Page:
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SOU softball books its ticket back to the NAIA World Series

MEDFORD — With a winner-take-all game putting its season on the line, the Southern Oregon University softball team came out swinging like there was no tomorrow on Wednesday night.

Again. And again. And again.

SOU scored six unanswered runs in the first two innings of the Southern Oregon Regional championship game, and freshman right-hander Allie Hancock pitched into the fifth to claim an 8-3 win over the University of St. Francis (Illinois) at U.S. Cellular Community Park to book its ticket back to the NAIA World Series.

“It feels awesome to have earned this — and these girls flat out earned it,” said SOU head coach Jessica Pistole, whose team surpassed its 2017 season win total of 46 with its regional-clinching victory. “(Making it back to the NAIA World Series) is a reality. We’re going to go out in Florida. We’re going to go out and give it all we got.”

Twelve months after making it to the NAIA World Series for the first time in program history, the Raiders will be spending the final week of May in Florida for the second consecutive season.

Just minutes after the final out against St. Francis, SOU (47-13 overall) learned when it will open play in Clermont, Florida — against No. 3 seed Marian (Indiana) (50-5) at 3 p.m. Pacific Time on May 25.

“I want it so bad for our seniors,” SOU freshman first baseman Tayler Walker said. “I want to do it for them. They’ve worked so hard this season and they deserve it, so that’s my goal, just being able to do it for them and work hard for them.”

Having won their first two games of the NAIA Opening Round, the Raiders had room for error as the Fighting Saints — the champions of the Chicagoland Collegiate Athletic Conference — needed to sweep Wednesday’s schedule to make it to the national tournament.

St. Francis was able to get the first game of the day with a 6-5 walk-off victory after SOU rallied to tie the game with two runs in the top of the seventh.

But come the second game — which was pushed back nearly four hours due to heavy rain in Medford — the Raiders were about as locked in at the plate as they’ve been all tournament long.

As it did in each of its first three games of the NAIA Opening Round, Southern Oregon took a lead in the first inning.

Walker smoked a double down the left-field line to put the Raiders in front 1-0 before third baseman Karlee Coughlin followed that run-scoring double with one of her own, a two-run liner to the fence in right-center.

An inning later, the Raiders doubled their lead.

Hannah Shimek — who entered Wednesday’s decisive game with 14 hits in her last 22 at-bats — brought in No. 9 hitter Avery Morehead-Hutsel with an RBI triple to left-center. Harlee Donovan, who had been pitched around ever since her two-run home run against Simpson on Monday, made it 5-0 with an RBI single up the middle and then scored on a St. Francis outfield error.

“In the first game (against St. Francis), we all felt we were uptight and weren’t playing relaxed, so our goal this game was to take it one pitch at a time and just do what we know how to do,” Coughlin said. “We like to do it the tough way, but it’s fine. We all felt like we were confident in each other and we had no doubt in our mind that we were going to win this thing. From the beginning, we were going to do it together and that was our only choice.”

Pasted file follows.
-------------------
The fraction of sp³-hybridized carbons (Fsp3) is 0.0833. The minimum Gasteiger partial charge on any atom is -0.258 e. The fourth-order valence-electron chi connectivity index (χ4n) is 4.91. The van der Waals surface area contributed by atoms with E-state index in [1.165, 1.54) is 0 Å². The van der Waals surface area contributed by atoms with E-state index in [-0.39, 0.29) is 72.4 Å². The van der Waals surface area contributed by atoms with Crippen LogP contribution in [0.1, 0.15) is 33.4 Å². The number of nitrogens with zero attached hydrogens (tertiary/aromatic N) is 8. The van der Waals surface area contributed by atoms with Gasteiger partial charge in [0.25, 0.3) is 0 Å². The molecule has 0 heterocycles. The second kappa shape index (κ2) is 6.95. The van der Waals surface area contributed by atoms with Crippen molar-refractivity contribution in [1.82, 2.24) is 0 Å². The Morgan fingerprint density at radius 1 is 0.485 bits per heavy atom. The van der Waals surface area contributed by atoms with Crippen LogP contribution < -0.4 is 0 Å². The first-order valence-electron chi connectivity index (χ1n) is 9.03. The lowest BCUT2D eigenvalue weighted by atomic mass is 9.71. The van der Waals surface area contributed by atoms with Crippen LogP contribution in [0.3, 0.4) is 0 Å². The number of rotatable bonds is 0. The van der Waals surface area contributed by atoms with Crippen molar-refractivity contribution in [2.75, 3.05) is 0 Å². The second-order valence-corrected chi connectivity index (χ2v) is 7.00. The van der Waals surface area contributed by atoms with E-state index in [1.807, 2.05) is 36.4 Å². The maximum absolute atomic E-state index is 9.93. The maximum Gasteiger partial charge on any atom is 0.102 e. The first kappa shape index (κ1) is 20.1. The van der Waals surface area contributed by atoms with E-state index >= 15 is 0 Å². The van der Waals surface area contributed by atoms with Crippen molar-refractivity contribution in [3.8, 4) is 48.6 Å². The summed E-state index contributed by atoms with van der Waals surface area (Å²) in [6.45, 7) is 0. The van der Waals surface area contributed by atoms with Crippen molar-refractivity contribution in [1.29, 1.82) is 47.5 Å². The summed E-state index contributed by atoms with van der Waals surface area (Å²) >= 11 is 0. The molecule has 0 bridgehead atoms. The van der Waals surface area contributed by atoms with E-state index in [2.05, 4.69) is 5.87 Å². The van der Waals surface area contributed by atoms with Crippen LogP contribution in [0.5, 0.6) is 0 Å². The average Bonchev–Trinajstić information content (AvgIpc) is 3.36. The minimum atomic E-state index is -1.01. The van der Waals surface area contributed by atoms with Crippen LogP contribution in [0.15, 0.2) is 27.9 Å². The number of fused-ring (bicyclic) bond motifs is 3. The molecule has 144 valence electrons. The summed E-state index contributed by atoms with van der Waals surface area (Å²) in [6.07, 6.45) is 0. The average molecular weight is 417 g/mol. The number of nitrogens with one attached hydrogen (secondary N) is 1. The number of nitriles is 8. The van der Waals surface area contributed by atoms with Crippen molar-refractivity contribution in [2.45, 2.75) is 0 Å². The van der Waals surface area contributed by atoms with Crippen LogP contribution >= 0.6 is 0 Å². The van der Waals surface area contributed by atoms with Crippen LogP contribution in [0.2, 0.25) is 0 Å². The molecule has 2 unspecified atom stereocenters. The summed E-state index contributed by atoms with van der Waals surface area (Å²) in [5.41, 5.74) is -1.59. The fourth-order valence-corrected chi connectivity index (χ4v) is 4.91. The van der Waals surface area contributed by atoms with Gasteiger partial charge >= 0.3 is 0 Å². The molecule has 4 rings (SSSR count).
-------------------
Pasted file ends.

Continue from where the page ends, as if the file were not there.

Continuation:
According to Pistole, the key for her team — one that left 14 runners on base in the loss to St. Francis — was just making adjustments at the plate that they weren’t able to do earlier in the day.

“The reality was, we had to make adjustments to bring those runners home,” Pistole said. “It was all mental adjustments to pitches (St. Francis starting pitcher Morghan Dieringer) was beating us on. We talked about it, we worked it and they were dialed in.”

Pistole joked that even though it was a 6-0 lead after an inning and change, it still felt like a one-run ball game from the get-go.

Luckily for the Raiders, Hancock was able to match her offense’s impressive start.

In her first start of the postseason, Hancock kept a St. Francis lineup that entered the tournament hitting .330 as a team relatively quiet. Hancock allowed seven hits and was charged with all three of the runs the Fighting Saints scored, but was able to work her way out of serious trouble each and every inning before Pistole took her out with two runners on in the fifth in favor of Gabby Sandoval.

As she did for the past three games of the tournament, relief pitcher Morgan Jones once again gave the Raiders a boost out of the bullpen.

Jones threw two shutout innings in relief of Sandoval, including a 4-3-6 double play in the bottom of the seventh to erase a leadoff single.

“Ground-ball queen,” Pistole said of Jones. “That’s what we needed and that’s what we worked on this turf all week long. She was so clutch ... so clutch.”

Contact Danny Penza at 541-776-4483 or dpenza@rosebudmedia.com. Follow him on Twitter at @penzatopaper.

Larry Stauth Jr./For the Daily TidingsSouthern Oregon University freshman first baseman Tayler Walker, left, reacts after scoring against St. Francis at U.S. Cellular Community Park on Wednesday.
Larry Stauth Jr./For the Daily TidingsSouthern Oregon University freshman right-hander Allie Hancock allowed seven hits and three runs while pitching into the fifth inning against St. Francis at U.S. Cellular Community Park on Wednesday.